As news of Wednesday’s shooting spread, a woman gave bottled water and other supplies to an Urbandale police officer who was standing along a street, and tearfully gave him a hug, video from CNN affiliate KCCI showed.

“I want you to go home to your families, because I want my dad to come home to me and I want my friends to come home to me, and I’m sorry,” she said.

Highest number of officers shot dead since 2011

Wednesday’s deaths bring to at least 51 the number of police officers fatally shot in the US and Puerto Rico in 2016. That’s the highest one-year total since 2011, when 73 were shot dead, according to the National Law Enforcement Officers Memorial Fund.

They also come just months after two high-profile deadly surprise attacks against police officers in Texas and Louisiana.

On July 7, a gunman shot and killed five police officers in Dallas during a protest of controversial police shootings of black men in other states. The Dallas shooter, who police subsequently killed, said he was upset with the other shootings, police said.

On July 17, gunman Gavin Long shot six law officers, killing three, in Baton Rogue, Louisiana, police say. A SWAT officer subsequently shot and killed Long.

Long apparently visited Dallas after the shootings there, posting a YouTube video July 10 in which he spoke of the protests, and a notion that victims of bullying need to resort to brute force.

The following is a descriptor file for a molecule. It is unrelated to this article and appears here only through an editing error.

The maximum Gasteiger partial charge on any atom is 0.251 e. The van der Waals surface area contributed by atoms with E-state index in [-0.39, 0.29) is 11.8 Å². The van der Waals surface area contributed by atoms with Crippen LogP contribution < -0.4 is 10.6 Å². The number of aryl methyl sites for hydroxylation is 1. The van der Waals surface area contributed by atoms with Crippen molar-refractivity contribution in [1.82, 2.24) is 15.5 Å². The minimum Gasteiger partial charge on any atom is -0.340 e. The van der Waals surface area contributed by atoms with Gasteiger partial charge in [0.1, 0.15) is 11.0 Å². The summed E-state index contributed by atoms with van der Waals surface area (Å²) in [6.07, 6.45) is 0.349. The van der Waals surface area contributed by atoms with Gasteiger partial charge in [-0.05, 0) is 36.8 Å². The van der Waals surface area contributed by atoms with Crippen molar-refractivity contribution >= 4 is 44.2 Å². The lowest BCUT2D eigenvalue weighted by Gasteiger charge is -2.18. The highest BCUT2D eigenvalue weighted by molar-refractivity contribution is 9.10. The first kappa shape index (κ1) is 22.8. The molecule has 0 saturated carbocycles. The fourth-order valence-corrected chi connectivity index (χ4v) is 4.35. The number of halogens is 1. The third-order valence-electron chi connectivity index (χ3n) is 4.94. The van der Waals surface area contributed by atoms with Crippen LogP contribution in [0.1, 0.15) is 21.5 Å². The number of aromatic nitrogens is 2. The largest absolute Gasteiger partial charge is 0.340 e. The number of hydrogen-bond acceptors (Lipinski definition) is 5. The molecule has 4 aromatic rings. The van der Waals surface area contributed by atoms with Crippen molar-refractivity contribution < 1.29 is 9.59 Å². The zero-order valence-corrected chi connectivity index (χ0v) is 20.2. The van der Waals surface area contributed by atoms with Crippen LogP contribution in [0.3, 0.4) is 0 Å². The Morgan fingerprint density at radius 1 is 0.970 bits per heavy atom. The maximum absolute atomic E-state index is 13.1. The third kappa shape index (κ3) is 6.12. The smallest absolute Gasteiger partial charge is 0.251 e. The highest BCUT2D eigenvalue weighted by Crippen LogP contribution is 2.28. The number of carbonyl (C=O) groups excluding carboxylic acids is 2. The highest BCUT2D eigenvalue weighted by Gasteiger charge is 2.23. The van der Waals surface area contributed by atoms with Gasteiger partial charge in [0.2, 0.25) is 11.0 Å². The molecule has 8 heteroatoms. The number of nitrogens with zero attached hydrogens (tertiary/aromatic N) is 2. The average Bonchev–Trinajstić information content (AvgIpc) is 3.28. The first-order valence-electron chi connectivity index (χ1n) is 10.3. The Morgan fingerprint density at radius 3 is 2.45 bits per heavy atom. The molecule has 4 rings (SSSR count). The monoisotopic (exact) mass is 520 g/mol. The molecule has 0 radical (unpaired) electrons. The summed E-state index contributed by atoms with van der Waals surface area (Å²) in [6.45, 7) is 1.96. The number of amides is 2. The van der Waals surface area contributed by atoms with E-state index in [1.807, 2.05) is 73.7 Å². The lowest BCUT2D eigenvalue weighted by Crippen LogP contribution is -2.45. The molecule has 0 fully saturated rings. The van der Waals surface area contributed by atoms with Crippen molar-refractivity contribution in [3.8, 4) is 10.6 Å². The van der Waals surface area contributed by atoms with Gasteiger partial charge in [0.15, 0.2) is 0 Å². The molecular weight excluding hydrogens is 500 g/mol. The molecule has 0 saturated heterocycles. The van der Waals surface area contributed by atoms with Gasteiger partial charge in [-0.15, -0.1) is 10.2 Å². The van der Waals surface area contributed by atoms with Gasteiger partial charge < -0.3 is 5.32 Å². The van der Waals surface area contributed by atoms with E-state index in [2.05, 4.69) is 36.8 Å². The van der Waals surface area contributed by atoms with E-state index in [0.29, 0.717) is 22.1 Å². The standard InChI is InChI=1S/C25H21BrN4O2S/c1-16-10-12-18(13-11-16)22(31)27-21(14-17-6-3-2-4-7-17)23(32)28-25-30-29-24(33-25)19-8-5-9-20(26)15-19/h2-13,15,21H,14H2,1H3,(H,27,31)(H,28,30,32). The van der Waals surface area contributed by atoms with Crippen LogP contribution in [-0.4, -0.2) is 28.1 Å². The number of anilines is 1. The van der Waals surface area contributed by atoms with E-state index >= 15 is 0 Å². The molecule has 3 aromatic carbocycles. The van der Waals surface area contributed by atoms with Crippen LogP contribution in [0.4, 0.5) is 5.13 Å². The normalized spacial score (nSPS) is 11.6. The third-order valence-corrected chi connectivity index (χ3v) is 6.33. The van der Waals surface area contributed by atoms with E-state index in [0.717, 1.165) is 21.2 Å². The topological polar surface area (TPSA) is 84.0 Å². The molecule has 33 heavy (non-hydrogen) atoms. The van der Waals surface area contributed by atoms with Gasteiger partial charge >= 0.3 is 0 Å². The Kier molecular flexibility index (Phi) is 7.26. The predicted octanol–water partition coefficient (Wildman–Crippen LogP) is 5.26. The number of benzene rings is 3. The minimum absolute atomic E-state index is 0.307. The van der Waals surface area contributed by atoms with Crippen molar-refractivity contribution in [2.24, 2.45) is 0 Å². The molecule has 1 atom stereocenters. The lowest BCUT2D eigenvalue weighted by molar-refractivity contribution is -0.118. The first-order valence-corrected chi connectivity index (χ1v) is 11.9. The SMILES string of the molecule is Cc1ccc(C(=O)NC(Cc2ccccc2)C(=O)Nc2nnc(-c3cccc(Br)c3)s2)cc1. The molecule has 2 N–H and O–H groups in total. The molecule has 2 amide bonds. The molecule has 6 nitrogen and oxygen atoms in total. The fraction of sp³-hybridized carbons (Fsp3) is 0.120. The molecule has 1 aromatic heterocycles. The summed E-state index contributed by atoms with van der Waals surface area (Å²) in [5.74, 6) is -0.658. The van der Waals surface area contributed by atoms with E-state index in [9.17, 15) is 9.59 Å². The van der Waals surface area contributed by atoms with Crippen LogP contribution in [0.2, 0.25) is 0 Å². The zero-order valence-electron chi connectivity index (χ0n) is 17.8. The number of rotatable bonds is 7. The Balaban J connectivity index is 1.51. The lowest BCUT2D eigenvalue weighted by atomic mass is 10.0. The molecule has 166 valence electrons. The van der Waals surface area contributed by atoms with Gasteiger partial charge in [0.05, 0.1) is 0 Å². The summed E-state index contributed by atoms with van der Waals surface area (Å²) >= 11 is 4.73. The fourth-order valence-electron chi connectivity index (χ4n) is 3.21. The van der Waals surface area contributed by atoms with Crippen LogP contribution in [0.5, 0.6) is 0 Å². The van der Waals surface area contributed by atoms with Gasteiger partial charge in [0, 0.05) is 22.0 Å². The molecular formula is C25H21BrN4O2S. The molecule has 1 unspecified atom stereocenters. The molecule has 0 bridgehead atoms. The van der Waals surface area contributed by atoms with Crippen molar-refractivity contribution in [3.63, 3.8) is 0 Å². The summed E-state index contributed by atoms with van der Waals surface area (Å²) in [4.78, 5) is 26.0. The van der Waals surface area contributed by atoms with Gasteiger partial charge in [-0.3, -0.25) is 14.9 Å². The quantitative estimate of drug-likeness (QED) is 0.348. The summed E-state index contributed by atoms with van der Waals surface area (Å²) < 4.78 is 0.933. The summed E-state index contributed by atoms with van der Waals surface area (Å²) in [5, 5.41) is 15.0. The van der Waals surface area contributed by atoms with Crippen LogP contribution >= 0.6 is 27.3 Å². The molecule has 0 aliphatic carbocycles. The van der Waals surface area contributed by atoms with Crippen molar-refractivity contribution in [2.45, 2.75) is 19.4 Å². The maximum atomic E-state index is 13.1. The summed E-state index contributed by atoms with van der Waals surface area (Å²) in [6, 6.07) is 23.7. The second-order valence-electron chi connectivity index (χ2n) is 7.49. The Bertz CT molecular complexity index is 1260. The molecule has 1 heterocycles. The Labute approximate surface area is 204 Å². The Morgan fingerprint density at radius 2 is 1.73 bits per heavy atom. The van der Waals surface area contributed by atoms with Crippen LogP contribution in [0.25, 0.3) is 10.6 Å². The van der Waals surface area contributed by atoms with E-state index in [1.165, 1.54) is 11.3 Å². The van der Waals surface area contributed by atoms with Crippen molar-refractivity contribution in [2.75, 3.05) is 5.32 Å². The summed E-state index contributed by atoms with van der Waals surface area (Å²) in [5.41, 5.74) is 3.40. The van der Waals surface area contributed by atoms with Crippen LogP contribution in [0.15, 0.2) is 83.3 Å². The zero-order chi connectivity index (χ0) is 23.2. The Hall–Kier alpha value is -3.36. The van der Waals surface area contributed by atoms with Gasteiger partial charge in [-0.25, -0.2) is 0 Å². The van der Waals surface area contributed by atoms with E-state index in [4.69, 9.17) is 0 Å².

The Baton Rouge and Dallas shootings came after the controversial shooting deaths of two black men by police officers, including that of Alton Sterling in Baton Rouge on July 5 and Philando Castile in Minnesota a day later. The shootings spurred protests across the country.

‘I don’t even know where to begin, how bad this year is’

The shootings come more than seven months after Des Moines police officers Susan Farrell and Carlos Puente Morales were killed in the March 26 wrong-way crash, according to the National Law Enforcement Officers Memorial Fund.

“I don’t even know where to begin, how bad this year is (for Des Moines police),” Parizek said, after a reporter asked him how officers can prepare to do their jobs amid another tragedy. “This is what we do. We come in, day in, day out. We go out there and we provide the same level of service regardless of what’s going on in our personal or professional lives.”

“We know we’ve got the best community. We saw that after Carlos and Susan were killed, and I certainly expect we’re going to see the same thing coming,” he said.

The Urbandale Police Department, a force of about 50 officers, said it believes this is the first officer it has lost in the line of duty.

“An attack on public safety officers is an attack on the public safety of all Iowans,” said Ben Hammes, spokesman for Iowa Gov. Terry Branstad. “We call on Iowans to support our law enforcement officials in bringing this suspect to justice.

“Our thoughts and prayers go out to the families of the police officers who were tragically killed in the line of duty as well as the officers who continue to put themselves in harm’s way.”